The Wiz Needed a Studio Audience

THE WIZ LIVE! -- Pictured: (l-r) Mary J. Blige as Evillene, Shanice Williams as Dorothy -- (Photo by: Virginia Sherwood/NBC) Photo: NBC

NBC's live version of The Wiz managed to do what The Sound of Music and Peter Pan certainly did not: It was fantastic. Where the others felt unintentionally campy and ridiculous, or downright strained and awkward, The Wiz had it figured out. But as strong as the production was, one major element was missing: This staging badly needed a live audience to help punctuate its rhythms.

There's an intimacy to live performance that's removed through the medium of television, and in-studio audiences help restore it. After soaring, cathartic numbers, we need applause breaks. The collective gasp of appreciation when an impressive set piece dazzles, or the murmur of amazement when a section of choreography transfixes are parts of the lived language of musical theater. If you want to make a movie, make a movie. If you want to put on a show, don't play to an empty house.

Even more so than The Sound of Music or Peter Pan, The Wiz has intentional comic material, and laugh lines without laugh breaks feel wrong. You'd never have a stand-up comedian do a special direct to a camera, alone on a stage — you have to hear the audience's laughter. Funny, well-delivered dialogue seemed like it was falling flat, when it actually wasn't: There just wasn't anyone there to fill in the glaring blank.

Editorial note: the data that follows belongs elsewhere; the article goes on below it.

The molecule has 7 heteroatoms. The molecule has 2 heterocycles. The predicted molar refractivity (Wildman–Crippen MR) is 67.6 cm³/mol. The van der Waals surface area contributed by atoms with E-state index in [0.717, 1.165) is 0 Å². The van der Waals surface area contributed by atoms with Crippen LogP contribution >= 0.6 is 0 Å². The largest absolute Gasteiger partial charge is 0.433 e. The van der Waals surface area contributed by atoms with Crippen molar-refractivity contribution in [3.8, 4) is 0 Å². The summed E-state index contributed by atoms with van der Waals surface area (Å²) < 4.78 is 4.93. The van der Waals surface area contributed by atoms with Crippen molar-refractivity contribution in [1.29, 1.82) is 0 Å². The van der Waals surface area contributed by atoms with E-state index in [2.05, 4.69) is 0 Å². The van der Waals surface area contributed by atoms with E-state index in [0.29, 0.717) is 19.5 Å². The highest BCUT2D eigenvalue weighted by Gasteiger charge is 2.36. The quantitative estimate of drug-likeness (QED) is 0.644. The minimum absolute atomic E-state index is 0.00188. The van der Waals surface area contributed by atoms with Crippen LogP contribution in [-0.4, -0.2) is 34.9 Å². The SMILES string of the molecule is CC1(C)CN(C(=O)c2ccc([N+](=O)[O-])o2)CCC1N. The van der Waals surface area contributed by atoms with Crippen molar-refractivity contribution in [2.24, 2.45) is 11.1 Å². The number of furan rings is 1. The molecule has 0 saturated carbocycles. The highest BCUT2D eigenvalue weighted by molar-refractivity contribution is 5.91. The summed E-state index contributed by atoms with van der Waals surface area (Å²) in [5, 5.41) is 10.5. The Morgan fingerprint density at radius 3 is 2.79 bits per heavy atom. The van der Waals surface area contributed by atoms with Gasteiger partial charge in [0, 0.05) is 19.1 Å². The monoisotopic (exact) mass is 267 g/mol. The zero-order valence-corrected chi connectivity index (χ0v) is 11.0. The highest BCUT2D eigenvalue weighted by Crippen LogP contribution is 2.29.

The audience's absence could be felt through the entire performance, but it felt especially egregious at the closing moments. We don't need another 15 minutes of local news. Trust. What The Wiz needed — and deserved — was a damn curtain call. That urge to applaud might as well be hardwired into us, plus the thrill of watching a performer accept an audience's adulation is part of the bargain of live performance. I wanted to cheer for The Wiz, and I especially wanted to cheer for newcomer Shanice Williams. Didn't everyone? We needed a proxy there for us, laughing and clapping and acknowledging the power of what was happening on stage, closing the circuit that creates the essential joy of theater.